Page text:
Walther Müller

From Wikipedia, the free encyclopedia
Jump to: navigation, search

Walther Müller (6 September 1905 in Hanover – 4 December 1979 in Walnut Creek, California), was a German physicist, most well known for his improvement of Hans Geiger's counter for ionizing radiation, now known as the Geiger-Müller tube.

Walther Müller studied physics, chemistry and philosophy at the University of Kiel. In 1925 he became the first PhD student of Hans Geiger, who had just got a professorship in Kiel. Their work on ionization of gases by collision lead to the invention of the Geiger-Müller counter, a now indispensable tool for measuring radioactive radiation.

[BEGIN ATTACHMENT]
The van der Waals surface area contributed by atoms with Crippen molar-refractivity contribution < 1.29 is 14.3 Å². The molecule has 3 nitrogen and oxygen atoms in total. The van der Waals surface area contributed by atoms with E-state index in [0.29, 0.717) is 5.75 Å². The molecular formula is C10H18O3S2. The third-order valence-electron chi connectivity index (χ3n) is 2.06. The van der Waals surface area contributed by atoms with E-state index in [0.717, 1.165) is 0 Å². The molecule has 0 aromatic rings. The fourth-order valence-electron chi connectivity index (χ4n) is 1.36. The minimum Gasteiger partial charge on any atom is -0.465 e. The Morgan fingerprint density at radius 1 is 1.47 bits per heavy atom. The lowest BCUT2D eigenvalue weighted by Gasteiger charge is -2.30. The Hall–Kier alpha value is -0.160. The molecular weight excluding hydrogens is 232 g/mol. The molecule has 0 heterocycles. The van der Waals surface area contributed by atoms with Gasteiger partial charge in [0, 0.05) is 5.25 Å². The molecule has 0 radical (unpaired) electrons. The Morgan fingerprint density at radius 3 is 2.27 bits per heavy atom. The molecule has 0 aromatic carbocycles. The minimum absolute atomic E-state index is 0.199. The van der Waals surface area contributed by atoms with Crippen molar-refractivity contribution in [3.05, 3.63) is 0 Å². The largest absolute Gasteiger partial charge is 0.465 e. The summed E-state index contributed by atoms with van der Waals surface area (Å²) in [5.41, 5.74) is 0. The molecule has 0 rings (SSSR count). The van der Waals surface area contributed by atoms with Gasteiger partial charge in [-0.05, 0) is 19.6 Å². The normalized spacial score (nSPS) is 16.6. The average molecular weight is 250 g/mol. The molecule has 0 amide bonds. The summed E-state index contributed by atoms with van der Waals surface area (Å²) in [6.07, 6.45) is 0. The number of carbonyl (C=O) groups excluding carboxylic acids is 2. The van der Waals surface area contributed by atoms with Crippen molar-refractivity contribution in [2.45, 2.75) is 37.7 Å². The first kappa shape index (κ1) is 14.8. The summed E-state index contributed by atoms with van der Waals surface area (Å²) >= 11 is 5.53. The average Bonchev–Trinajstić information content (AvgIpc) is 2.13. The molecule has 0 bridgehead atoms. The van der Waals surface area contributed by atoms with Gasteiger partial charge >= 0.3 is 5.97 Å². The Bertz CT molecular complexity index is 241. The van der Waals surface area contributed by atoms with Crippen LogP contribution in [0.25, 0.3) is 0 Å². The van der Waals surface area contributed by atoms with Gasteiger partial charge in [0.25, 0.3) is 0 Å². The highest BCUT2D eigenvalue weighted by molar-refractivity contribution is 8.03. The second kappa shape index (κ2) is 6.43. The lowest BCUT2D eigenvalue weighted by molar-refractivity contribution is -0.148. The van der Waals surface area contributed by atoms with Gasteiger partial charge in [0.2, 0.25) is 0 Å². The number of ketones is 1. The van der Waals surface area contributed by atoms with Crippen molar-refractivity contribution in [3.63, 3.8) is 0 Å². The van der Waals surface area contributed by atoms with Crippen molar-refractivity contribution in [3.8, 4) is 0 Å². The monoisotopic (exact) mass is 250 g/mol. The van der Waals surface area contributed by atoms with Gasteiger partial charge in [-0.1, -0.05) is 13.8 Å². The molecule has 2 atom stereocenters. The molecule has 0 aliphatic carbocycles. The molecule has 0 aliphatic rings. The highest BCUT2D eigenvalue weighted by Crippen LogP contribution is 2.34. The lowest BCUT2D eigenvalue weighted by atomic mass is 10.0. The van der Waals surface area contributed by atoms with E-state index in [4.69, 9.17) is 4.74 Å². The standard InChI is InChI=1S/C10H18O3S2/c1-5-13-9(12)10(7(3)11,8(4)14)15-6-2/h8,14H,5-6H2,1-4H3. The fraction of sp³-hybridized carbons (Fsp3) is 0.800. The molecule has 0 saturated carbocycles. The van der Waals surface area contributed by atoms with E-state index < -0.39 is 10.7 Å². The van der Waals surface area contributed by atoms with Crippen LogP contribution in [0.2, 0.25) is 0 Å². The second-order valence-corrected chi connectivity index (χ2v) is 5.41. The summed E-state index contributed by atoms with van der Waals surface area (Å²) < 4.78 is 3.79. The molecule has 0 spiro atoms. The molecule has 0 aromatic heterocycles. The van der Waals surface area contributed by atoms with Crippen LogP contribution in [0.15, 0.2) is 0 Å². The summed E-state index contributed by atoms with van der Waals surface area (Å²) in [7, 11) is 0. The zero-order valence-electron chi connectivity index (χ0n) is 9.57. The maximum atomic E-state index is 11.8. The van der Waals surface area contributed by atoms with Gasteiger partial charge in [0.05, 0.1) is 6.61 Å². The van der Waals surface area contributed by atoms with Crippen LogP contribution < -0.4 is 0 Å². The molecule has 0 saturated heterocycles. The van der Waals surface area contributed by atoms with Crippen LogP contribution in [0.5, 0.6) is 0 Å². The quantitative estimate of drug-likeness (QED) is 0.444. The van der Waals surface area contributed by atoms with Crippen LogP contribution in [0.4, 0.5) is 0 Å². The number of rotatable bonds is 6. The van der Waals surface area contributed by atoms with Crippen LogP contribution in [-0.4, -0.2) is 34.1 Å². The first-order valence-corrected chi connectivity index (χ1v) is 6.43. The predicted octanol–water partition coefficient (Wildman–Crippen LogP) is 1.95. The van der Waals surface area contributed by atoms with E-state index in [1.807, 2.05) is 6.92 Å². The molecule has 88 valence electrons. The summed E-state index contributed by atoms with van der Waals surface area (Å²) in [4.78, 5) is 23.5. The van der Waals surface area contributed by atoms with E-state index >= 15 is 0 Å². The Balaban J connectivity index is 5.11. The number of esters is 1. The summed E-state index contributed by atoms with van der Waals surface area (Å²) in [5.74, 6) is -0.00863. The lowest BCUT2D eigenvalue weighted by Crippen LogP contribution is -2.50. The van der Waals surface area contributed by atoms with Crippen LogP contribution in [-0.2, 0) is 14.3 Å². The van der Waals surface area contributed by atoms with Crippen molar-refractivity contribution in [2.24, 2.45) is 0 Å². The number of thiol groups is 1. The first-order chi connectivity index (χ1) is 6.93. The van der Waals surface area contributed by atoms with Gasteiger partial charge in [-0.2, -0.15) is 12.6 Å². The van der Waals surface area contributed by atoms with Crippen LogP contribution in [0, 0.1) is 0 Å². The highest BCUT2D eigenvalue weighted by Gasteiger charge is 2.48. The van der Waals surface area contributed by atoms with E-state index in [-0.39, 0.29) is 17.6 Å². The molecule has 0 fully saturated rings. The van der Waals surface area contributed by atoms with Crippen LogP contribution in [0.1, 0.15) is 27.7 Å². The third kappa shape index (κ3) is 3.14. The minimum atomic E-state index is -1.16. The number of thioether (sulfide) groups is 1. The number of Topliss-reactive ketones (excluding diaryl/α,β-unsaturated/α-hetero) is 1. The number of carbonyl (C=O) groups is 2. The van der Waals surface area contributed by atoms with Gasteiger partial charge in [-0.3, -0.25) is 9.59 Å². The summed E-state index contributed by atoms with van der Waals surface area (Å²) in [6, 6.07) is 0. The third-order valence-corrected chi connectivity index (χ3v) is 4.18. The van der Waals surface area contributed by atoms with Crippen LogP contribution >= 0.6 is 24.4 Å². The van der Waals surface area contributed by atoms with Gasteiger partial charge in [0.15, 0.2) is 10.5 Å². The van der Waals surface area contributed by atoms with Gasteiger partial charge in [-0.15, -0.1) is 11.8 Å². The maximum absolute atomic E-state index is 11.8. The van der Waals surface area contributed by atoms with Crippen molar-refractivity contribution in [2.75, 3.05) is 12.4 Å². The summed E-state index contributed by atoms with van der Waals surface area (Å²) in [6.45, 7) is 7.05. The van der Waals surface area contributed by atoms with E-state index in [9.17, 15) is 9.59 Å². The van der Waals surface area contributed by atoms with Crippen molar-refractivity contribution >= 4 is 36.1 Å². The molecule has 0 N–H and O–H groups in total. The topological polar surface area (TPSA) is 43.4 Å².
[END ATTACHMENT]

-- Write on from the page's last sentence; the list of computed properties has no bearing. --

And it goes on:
After some time as professor at the University of Tübingen he worked for the rest of his professional life as industrial physicist (i. e. a physicist working in industrial R&D) in Germany, then as an advisor for the Australian Postmaster-General's Department Research Laboratories in Melbourne,[1] and then as an industrial physicist in the United States, where he also founded a company to manufacture Geiger-Mueller tubes.

References[edit]

  1. ^ Gerard Ryle, Gary Hughes, "Rocket science", Sydney Morning Herald, 21 August 1999, News Review, p. 40